• Lists of problem or flat-out forbidden words: this goes beyond slurs to things like “always” or “never”, your local equivalent of “noob” or other disparagement, the category-classes the Problem Child likes to lump people into. The ones we see a lot at Metafilter aren’t gaming related, they’re things like “hipster”, “SJW”, “men’s rights activist,” all of which make people feel dismissed or mischaracterized, two debuffs that tend to prevent people from responding civilly.
  • Another thing I’ve had good luck with are “I statements”: This sounds hippy-dippy, but “I want this change” is a much less arguable statement than “The game needs this change”.

A moment for a mini-rant: when you make a blanket statement about a broad group of people, the only way it will consistently go well is if the people you’re talking to aren’t members of that group, or they all agree with you completely. To continue the metaphor, you get nothing if the people you’re talking to aren’t members of the group, a “Right on!” buff if they agree that makes everyone feel more strongly tied to you and the group, or a “identity challenge” debuff if they are a member of the group but don’t agree. Years ago, I made a joking comment to a group of CMs about how we all drink too much. This is certainly true in some cases!. But a few folks took it very badly indeed, which confused me at the time. Now, having seen that dynamic play out over and over and over again in the subsequent decade, I get it. When you make that kind of statement, some people are going to read it as “if you don’t agree with me, you must not be a real…” community manager, or whatever. Which is gonna start a fight. And the worst part is, it’s often a fight with someone who would agree 100% with a more limited version of your statement.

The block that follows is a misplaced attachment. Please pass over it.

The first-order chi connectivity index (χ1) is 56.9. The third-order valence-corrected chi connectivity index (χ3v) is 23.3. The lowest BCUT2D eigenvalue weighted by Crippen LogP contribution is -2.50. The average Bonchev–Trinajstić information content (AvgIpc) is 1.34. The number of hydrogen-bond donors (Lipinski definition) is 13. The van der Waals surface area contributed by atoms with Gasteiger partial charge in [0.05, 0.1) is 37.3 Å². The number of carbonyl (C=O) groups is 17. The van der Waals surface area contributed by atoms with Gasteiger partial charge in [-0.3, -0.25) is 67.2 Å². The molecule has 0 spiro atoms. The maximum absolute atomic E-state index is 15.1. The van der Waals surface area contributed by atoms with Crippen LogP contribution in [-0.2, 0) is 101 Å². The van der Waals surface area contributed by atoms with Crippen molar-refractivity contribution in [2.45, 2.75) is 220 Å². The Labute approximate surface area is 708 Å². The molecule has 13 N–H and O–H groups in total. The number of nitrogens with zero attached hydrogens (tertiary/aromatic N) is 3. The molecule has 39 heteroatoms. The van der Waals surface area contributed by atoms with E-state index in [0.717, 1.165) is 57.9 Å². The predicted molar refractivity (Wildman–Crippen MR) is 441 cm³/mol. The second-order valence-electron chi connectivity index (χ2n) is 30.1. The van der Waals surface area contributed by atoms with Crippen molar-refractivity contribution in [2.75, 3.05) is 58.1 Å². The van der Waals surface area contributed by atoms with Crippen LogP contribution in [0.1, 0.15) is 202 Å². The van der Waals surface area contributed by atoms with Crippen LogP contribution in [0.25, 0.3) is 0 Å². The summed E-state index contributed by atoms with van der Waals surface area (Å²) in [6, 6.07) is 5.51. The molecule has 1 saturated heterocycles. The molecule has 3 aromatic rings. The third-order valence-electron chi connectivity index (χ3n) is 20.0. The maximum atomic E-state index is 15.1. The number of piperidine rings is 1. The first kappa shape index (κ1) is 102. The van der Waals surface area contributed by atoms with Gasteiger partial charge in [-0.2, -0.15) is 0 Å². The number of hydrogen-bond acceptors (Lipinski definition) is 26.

Point is, “I” statements. Use them. Make your community members use them. They work.

One more thing that works well: If you have two people who reinforce each other’s bad behavior, forbid them to interact. You have to enforce it on both sides, or you end up with ten times the tantrums you started with, but it’s a simple way to solve a recurring problem.

These are just examples, of course, and yours should be specific to the actual user and situation. They take resources, as I said, but if you do some of the analysis ahead of time and figure out the patterns common to your players, you can build some more or less standard responses that your team can use with a little customization. The end goal is for the instigator of fights to be responsible for them, so everyone else can participate without getting sucked in to conversations you’d prefer didn’t exist.

The next example is a complex one: the tone argument. If you’re on the internet, you’ve probably at least heard it referenced. The basic idea is that someone makes a passionate statement, and the response they get is “You’re obviously upset, so I don’t need to take you seriously.”

A related angle is “that’s not a problem for *me*, so it’s not a problem”. They’re the same thing, really, although this one is subtler than a straight-up “U mad, bro?” Other variations include “Lern 2 play” or “play a real class,” or anything else that suggests that the complaint is invalid for reasons other than its merits. There are some differences between these in theory, but in practice they all amount to a debuff on the original poster, so I’m lumping them together. These patterns ensure that the people who are most invested often get the least respect in conversation. These debuffs deter new voices, suggestions, or feedback — fundamentally, all of these patterns reinforce the status quo, including who gets to talk and who gets listened to.

Because this is a very common set of patterns, and very much has diversity implications, I’m going to spend some time on it. One of the things I want to address first is using conversation spaces to generate user feedback data. Folks who largely rely on surveys, direct feedback, and in-game user data will be less affected, but it’s still worth thinking about, because in that case, *you* are often the conversation partner who can follow these patterns unconsciously. But I’m mostly talking about reading through your forums and generating lists of suggestions or priorities for the dev team. I’ve done this at every game company I’ve worked at, with different tools, and it can help you see trends free of the emotional content on your forums. But you have to be getting your data from a place that doesn’t bias the feedback in the first place. If your forums display any of these patterns, you’ll be getting misleading data, because it will primarily be from your core demographic, whatever that happens to be, and following only that feedback will tend to narrow that core further. And I think very few of you are tasked with making sure your userbase grows smaller over time. Let’s be honest, that’s a big part of industry conversations about diversity — we all want to be good people, but we also want to sell more boxes.